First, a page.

• Port Aransas, Texas: 27.83° North •
Amber Coakley over at birders lounge took a trip to Port Aransas and took some wonderful shots of animals. Seriously though, which one of you was feeding the Egret single malt scotch?

And so it is we finally cross the Tropic of Cancer at 23.5° North. We continue on south. Though the lush green tricks us into thinking that it is not fall, the migrating birds tell us otherwise.

• Xalapa, Mexico: 19.53° North •
Rick Wright takes a stroll though Xalapa’s Parque Natura on his last day at the 2009 ABA River of Raptors Conference and revels in being the only human out for a stroll with the morning birds.

• Veracruz, Mexico 19.2° North •
Alison Beringer takes pause looking at her husband's photos from the ABA River of Raptors Conference and at first doesn't recognize an old friend in shabby clothes.

• Panama: 9.00° North •
Jan Axel birds the Pipeline Road in Panama and spots fantastic birds that never see their way to the north. (Note to self, must go back to Panama.)

• Singapore: 1.36° North •
Meanwhile on the other side of the world, Jason Cho & Wang Luan Keng of the Bird Ecology Study Group discuss feather condition of a White-rumped Shama. It reminds me a lot of my How old's that Thrasher? post from last spring. Two birds, different sides of the earth, same idea.

• Tanzania: 3.23° South •
We're already heading south so why not keep going? Birdman decides he needs to tackle a light subject like The History of Birding.

• Gippsland, Australia: 37° South •
Meanwhile, Duncan of Ben Chuachan-Natural History, gets herded by a female duck while on a stroll.

• Bird Island, South Georgia: 54.00° South
Finally, we end our journey appropriately at the other end of the world from where we started and talking about one of the great long-distance flyers. Greg Laden gives us a nice review of black-browed albatross research using tiny cameras strapped to the birds.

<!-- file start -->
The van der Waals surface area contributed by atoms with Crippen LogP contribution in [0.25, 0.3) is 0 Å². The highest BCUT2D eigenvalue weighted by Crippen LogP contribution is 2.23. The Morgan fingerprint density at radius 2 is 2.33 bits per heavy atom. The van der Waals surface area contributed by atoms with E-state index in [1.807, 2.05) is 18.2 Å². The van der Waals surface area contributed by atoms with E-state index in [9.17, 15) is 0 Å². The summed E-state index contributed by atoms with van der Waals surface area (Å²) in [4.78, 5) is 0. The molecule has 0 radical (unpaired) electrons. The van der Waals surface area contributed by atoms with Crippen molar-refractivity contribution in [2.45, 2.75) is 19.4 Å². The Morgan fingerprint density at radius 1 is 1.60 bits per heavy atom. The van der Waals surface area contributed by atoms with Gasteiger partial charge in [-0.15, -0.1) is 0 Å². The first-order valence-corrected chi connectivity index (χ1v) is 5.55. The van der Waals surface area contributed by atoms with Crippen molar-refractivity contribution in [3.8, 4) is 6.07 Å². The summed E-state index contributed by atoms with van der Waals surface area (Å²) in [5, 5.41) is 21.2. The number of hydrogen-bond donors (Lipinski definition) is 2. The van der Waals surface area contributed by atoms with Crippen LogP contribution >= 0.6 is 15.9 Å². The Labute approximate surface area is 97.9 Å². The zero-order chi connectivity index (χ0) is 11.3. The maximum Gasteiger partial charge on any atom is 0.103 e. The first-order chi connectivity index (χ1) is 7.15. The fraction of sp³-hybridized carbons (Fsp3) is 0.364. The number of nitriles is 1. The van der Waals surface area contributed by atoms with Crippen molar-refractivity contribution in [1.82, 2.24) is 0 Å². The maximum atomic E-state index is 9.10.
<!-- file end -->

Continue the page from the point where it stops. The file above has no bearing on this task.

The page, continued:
Thanks so much for stopping by everyone. If you enjoyed this installment of I and the Bird please consider becoming a follower of the Twin Cities Naturalist through Google Reader, Networked Blogs, Email or simply by bookmarking the site and coming back. I'll leave you with some thoughts from Edwin Way Teale's Autumn Across America. ""Driving with infinite regret, away from the cony heights that night we seemed to be very close to one of the pioneer naturalists who had followed the westward trail more than a century before. No one but a naturalist, he had observed, can know the joy of a new discovery in the wild. And no one but a naturalist can know the sadness of having to leave so soon the thing so much enjoyed."

~Kirk

5 comments

  1. jason Says:
  2. What a great approach! Looks like a full carnival with plenty of rides to enjoy. Thanks for hosting and for providing such a marvelous trip along autumn's path.

    Now pardon me while I lose myself in all the goodies...

     
  3. YC Says:
  4. What a fascinating journey...

     
  5. nishiki_85 Says:
  6. Nicely done. It left me wanting to travel, especially to get away from the near freezing temperatures.

     
  7. This is cool...wish I had participated! Nice job!

     
  8. Kirk Mona Says:
  9. Thanks everyone and thanks to the new folks who have subscribed! Always appreciated. The October episode of the Twin Cities Naturalist Podcast should be out in not too long. I think we're shooting to record next week some time.